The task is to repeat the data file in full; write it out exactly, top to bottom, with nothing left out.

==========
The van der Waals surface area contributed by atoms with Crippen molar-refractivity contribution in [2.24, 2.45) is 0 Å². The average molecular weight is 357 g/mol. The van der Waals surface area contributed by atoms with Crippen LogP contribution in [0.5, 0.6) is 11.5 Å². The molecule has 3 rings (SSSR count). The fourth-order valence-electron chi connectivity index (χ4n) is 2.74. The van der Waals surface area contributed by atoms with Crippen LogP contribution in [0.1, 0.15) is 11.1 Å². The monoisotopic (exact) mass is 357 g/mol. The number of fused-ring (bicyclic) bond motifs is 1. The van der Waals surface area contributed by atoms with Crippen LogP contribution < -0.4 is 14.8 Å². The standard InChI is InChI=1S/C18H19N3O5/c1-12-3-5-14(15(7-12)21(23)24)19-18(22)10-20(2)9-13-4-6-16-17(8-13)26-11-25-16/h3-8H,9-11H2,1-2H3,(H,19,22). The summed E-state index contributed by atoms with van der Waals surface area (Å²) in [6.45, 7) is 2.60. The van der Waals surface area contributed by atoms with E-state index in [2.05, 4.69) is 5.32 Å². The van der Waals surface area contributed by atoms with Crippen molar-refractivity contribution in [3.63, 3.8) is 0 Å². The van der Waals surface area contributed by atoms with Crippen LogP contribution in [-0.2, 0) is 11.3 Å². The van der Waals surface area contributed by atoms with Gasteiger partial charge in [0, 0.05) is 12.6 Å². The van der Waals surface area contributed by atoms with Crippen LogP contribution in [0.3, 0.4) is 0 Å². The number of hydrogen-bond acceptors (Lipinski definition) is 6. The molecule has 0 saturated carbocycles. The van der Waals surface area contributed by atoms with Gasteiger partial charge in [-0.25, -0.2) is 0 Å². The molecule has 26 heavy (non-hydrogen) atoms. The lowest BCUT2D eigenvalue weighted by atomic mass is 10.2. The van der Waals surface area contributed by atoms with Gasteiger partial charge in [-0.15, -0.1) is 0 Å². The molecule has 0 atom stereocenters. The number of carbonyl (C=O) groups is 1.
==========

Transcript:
The van der Waals surface area contributed by atoms with Crippen molar-refractivity contribution in [2.24, 2.45) is 0 Å². The average molecular weight is 357 g/mol. The van der Waals surface area contributed by atoms with Crippen LogP contribution in [0.5, 0.6) is 11.5 Å². The molecule has 3 rings (SSSR count). The fourth-order valence-electron chi connectivity index (χ4n) is 2.74. The van der Waals surface area contributed by atoms with Crippen LogP contribution in [0.1, 0.15) is 11.1 Å². The monoisotopic (exact) mass is 357 g/mol. The number of fused-ring (bicyclic) bond motifs is 1. The van der Waals surface area contributed by atoms with Crippen LogP contribution < -0.4 is 14.8 Å². The standard InChI is InChI=1S/C18H19N3O5/c1-12-3-5-14(15(7-12)21(23)24)19-18(22)10-20(2)9-13-4-6-16-17(8-13)26-11-25-16/h3-8H,9-11H2,1-2H3,(H,19,22). The summed E-state index contributed by atoms with van der Waals surface area (Å²) in [6.45, 7) is 2.60. The van der Waals surface area contributed by atoms with E-state index in [2.05, 4.69) is 5.32 Å². The van der Waals surface area contributed by atoms with Crippen molar-refractivity contribution in [3.63, 3.8) is 0 Å². The van der Waals surface area contributed by atoms with Crippen LogP contribution in [-0.2, 0) is 11.3 Å². The van der Waals surface area contributed by atoms with Gasteiger partial charge in [0, 0.05) is 12.6 Å². The van der Waals surface area contributed by atoms with Crippen LogP contribution in [0.3, 0.4) is 0 Å². The number of hydrogen-bond acceptors (Lipinski definition) is 6. The molecule has 0 saturated carbocycles. The van der Waals surface area contributed by atoms with Gasteiger partial charge in [-0.25, -0.2) is 0 Å². The molecule has 26 heavy (non-hydrogen) atoms. The lowest BCUT2D eigenvalue weighted by atomic mass is 10.2. The van der Waals surface area contributed by atoms with Gasteiger partial charge in [-0.15, -0.1) is 0 Å². The molecule has 0 atom stereocenters. The number of carbonyl (C=O) groups is 1.